I'd be looking to cover various levels of exercise to suitable high level intensity to cover those more capable, through to more gentle exercise to the less able/starters, I've even potentially a Diabetic Nurse who is willing to assist.

    Would this be something you would specifically consider? Would you pay a regular fee for twice weekly classes/support groups? What would you like to see from such an experience.?

    Do you attend Personal Training Session or Boot Camps as a Diabetic - what knowledge/understanding is there to your condition, or is it left to yourself ?

    While I appreciate I'd be limited by the region currently reside in at first. I'm very keen to tap into the level of interest as I consider the viability

    Appreciate this borders on Market Research; so apologies if I step on any forum rules/regulations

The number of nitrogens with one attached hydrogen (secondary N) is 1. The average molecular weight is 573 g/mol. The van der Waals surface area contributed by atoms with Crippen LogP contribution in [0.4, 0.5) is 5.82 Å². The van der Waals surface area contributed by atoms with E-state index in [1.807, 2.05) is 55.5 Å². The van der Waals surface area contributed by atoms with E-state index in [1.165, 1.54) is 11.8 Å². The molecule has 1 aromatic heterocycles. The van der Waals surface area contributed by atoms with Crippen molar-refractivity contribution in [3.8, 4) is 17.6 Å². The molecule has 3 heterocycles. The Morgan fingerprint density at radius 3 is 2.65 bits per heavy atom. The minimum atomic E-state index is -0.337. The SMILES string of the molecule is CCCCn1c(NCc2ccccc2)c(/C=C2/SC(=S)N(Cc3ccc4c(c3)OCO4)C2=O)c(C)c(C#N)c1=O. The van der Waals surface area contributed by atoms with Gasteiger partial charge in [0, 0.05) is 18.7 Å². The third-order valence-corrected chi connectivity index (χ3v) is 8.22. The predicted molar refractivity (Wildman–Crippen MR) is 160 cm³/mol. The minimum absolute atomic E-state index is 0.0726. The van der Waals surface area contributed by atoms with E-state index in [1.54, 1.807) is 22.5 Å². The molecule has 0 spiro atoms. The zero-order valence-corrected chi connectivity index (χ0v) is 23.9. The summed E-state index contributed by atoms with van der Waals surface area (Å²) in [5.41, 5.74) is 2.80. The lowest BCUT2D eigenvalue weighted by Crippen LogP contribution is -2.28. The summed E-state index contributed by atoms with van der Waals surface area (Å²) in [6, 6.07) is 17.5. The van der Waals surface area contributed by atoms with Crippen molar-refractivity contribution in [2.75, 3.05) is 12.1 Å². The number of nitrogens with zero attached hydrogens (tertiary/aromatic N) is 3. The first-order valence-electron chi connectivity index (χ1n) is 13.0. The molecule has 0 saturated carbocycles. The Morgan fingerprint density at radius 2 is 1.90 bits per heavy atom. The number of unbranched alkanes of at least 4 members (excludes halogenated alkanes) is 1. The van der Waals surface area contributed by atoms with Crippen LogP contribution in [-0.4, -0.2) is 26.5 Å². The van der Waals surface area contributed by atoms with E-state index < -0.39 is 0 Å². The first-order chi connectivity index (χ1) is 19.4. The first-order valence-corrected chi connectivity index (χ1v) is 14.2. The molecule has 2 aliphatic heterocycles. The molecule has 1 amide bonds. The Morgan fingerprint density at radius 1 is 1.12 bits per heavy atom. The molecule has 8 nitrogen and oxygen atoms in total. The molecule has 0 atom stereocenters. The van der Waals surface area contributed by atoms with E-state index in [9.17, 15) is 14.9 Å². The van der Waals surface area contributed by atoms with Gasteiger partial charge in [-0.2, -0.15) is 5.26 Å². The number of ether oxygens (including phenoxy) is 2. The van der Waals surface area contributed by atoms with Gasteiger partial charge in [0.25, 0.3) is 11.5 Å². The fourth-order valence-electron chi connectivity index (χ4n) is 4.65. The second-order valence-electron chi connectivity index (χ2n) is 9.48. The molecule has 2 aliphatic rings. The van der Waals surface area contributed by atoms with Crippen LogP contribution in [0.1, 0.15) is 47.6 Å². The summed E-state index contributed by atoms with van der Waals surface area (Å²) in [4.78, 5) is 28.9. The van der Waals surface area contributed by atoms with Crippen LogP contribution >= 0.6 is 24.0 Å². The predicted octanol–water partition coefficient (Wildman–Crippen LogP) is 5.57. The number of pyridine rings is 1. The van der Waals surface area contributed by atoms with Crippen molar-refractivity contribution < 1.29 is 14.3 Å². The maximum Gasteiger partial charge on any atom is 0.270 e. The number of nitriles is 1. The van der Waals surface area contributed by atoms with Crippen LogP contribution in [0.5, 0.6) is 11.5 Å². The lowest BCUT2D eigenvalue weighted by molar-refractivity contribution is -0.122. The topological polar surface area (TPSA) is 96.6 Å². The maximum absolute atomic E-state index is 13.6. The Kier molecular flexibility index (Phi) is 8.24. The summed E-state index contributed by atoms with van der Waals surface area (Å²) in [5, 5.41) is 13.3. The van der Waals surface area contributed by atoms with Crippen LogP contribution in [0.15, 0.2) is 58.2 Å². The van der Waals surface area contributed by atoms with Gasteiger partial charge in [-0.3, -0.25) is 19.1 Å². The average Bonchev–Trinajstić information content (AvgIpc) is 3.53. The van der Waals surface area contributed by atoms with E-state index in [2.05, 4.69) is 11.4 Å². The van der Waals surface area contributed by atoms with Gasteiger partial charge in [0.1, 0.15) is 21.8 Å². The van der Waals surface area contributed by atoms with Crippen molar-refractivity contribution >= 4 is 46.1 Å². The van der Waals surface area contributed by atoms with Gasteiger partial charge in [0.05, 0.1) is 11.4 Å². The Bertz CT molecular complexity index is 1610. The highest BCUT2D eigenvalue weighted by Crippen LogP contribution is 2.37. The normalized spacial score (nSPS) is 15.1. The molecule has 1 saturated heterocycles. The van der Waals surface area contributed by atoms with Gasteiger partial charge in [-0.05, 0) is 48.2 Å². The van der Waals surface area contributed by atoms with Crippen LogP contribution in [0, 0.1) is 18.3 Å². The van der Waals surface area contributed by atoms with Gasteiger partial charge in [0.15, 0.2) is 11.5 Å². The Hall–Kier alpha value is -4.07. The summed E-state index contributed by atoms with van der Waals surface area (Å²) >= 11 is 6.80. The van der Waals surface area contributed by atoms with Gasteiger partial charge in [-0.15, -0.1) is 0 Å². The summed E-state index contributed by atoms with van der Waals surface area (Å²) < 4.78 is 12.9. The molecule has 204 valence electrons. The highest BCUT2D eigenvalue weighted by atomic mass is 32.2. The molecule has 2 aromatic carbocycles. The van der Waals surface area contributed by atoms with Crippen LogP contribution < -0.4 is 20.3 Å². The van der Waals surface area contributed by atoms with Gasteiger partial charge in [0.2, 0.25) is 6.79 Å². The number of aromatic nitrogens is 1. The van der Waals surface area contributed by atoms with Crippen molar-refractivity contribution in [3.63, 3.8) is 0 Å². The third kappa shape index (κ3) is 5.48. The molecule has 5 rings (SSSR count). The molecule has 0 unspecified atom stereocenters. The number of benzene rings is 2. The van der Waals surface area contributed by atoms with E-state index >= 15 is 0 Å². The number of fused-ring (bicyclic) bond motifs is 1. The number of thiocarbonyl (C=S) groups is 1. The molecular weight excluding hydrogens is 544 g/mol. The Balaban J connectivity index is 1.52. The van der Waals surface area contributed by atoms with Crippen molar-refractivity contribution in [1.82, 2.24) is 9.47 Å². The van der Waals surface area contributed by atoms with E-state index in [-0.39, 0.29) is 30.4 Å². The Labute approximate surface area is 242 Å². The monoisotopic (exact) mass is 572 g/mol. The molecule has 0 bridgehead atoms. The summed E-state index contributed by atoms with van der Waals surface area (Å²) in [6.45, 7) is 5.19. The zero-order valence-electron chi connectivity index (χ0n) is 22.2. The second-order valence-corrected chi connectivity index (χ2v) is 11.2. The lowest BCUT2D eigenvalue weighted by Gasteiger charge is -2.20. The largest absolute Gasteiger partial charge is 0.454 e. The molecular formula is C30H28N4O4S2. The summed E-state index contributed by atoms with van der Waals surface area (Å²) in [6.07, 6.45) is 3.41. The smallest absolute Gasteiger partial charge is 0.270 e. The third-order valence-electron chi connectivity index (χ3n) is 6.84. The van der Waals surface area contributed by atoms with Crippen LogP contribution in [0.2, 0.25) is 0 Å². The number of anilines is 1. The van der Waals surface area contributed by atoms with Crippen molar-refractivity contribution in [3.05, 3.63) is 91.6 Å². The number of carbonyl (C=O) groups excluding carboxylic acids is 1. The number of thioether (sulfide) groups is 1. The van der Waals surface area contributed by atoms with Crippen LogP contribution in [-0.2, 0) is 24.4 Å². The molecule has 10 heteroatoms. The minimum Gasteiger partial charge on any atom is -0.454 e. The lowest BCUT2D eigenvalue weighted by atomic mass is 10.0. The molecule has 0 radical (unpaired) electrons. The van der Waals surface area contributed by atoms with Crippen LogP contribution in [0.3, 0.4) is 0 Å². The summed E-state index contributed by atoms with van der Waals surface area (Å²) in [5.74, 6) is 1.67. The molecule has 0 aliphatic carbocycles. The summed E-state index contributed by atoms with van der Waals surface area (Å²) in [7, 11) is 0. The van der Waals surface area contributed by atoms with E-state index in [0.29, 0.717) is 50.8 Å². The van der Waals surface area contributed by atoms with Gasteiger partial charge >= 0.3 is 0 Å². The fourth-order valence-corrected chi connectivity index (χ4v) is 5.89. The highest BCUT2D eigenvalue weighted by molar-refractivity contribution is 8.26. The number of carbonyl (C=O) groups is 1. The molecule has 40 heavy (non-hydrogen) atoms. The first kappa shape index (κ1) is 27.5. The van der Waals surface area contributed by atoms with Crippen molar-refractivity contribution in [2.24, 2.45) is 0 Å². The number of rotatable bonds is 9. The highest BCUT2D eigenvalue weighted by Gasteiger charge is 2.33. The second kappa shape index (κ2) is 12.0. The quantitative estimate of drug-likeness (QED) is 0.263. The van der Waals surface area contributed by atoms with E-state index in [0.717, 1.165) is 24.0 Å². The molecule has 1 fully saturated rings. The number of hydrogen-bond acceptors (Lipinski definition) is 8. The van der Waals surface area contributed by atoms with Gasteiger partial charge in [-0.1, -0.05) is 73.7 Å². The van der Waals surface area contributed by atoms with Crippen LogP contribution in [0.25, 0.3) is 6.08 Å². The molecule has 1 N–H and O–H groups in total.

2. bulkbiker

    bulkbiker Type 2 · Master

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    I'd be interested to hear your definition of "healthier eating".
    Not a great believer in excessive exercise so to answer your question no I wouldn't pay for coaching.
     
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  3. ringi

    ringi Type 2 · Well-Known Member

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    I would not use a “diabetes specific personal trainer” as I know that “low carb” is the key, and that without it, exercise does not work, and with it, I don’t need much exercise.